We’re always looking for ways to make our computing infrastructure more efficient, and in 2010 we deployed HipHop for PHP to help support the growing number of Facebook users. While HipHop has helped us make significant gains in the performance of our code, its reliance on static compilation makes optimizing our code time consuming. We were also compelled to develop a separate HipHop interpreter (hphpi) that requires a lot of effort to maintain. So, early last year, we put together a small team to experiment with dynamic translation of PHP code into native machine code. What resulted is a new PHP execution engine based on the HipHop language runtime that we call the HipHop Virtual Machine (hhvm). We’re excited to report that Facebook is now using hhvm as a faster replacement for hphpi, with plans to eventually use hhvm for all PHP execution.

Facebook uses hphpi (and now hhvm) for day-to-day software development, but uses the HipHop compiler (hphpc) to create optimized binaries that serve the Facebook website. hphpc is in essence a traditional static compiler that converts PHP→AST→C++→x64. We have long been keenly aware of the limitations to static analysis imposed by such a dynamic language as PHP, not to mention the risks inherent in developing software with hphpi and deploying with hphpc. Our experiences with hphpc led us to start experimenting with dynamic translation to native machine code, also known as just-in-time (JIT) compilation. A dynamic translator can observe data types as the program executes, and generate type-specialized machine code. Unfortunately we didn’t have a clean model of PHP language semantics built into HipHop, as hphpc and hphpi are based directly on two distinct abstract syntax tree (AST) implementations, rather than sharing a unified intermediate representation. Therefore we developed a high-level stack-based virtual machine specifically tailored to PHP that executes HipHop bytecode (HHBC). hhvm uses hphpc’s PHP→AST implementation and extends the pipeline to PHP→AST→HHBC. We iteratively codeveloped both an interpreter and a dynamic HHBC→x64 translator that seamlessly interoperate, with the primary goal of cleanly supporting translation.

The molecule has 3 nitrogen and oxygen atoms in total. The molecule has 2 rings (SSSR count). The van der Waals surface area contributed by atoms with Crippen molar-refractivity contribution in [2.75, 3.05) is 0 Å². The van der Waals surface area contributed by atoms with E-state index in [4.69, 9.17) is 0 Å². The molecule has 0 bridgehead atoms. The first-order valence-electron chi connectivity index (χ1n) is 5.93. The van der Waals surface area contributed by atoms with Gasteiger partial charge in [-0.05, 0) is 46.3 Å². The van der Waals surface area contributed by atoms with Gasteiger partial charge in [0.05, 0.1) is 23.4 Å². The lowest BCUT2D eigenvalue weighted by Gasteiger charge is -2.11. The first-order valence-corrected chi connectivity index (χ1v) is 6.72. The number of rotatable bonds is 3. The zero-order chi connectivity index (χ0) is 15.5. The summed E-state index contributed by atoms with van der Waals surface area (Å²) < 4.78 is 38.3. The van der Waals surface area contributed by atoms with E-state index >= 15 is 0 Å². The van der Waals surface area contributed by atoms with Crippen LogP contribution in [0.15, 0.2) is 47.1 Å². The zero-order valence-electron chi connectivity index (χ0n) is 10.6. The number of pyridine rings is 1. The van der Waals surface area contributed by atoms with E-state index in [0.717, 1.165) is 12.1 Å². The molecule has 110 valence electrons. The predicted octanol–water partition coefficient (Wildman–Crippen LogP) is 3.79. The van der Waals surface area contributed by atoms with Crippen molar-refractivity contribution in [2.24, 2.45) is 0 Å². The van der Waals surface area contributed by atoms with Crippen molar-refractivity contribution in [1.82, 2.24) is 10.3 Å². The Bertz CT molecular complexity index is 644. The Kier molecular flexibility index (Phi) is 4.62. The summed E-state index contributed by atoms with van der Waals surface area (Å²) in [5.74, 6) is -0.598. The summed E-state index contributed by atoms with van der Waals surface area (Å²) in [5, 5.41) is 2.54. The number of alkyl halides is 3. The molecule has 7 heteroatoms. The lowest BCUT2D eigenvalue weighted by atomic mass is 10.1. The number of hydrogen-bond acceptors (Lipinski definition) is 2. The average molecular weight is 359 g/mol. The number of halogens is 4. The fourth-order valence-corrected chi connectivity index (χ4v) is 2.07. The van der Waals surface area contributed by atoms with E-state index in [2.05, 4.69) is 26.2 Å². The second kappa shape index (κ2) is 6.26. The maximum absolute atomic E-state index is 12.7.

Throughout the hhvm project we have tended toward simple solutions. This is nowhere more evident than in the core premise of the dynamic translator itself. Most existing systems use method-at-a-time JIT compilation (e.g., Java and C#), though trace-based translation has also been explored in recent systems (e.g., Tamarin and TraceMonkey). We decided to try a very simple form of tracing that limits each trace to a single basic block with known input types. This “tracelet” approach simplifies the trace cache management problem, because complex application control flow cannot create a combinatorial explosion of traces. Each tracelet has a simple three-part structure:

  • -Type guard(s)
  • -Body
  • -Linkage to subsequent tracelet(s)

The type guards prevent execution for incompatible input types, and the remainder of the tracelet does the real work. Each tracelet has great freedom, the only requirement being that it restore the virtual machine to a consistent state any time execution escapes the tracelet and its helpers. The obvious disadvantage is that tracelet guards may repeat unnecessary work. Thus far we have not found this to be a problem, but we do have some solutions in mind should a need arise.

For those who are interested in understanding HHBC in detail, the bytecode specification is available in the HipHop source tree. However, detailed knowledge should not be necessary for understanding the following example:

f() is executed twice, for which the translator creates three tracelets total as shown below. f($a, 42) causes creation of tracelets A and B, and f($a, "hello") causes creation of tracelet C; B is used by both invocations.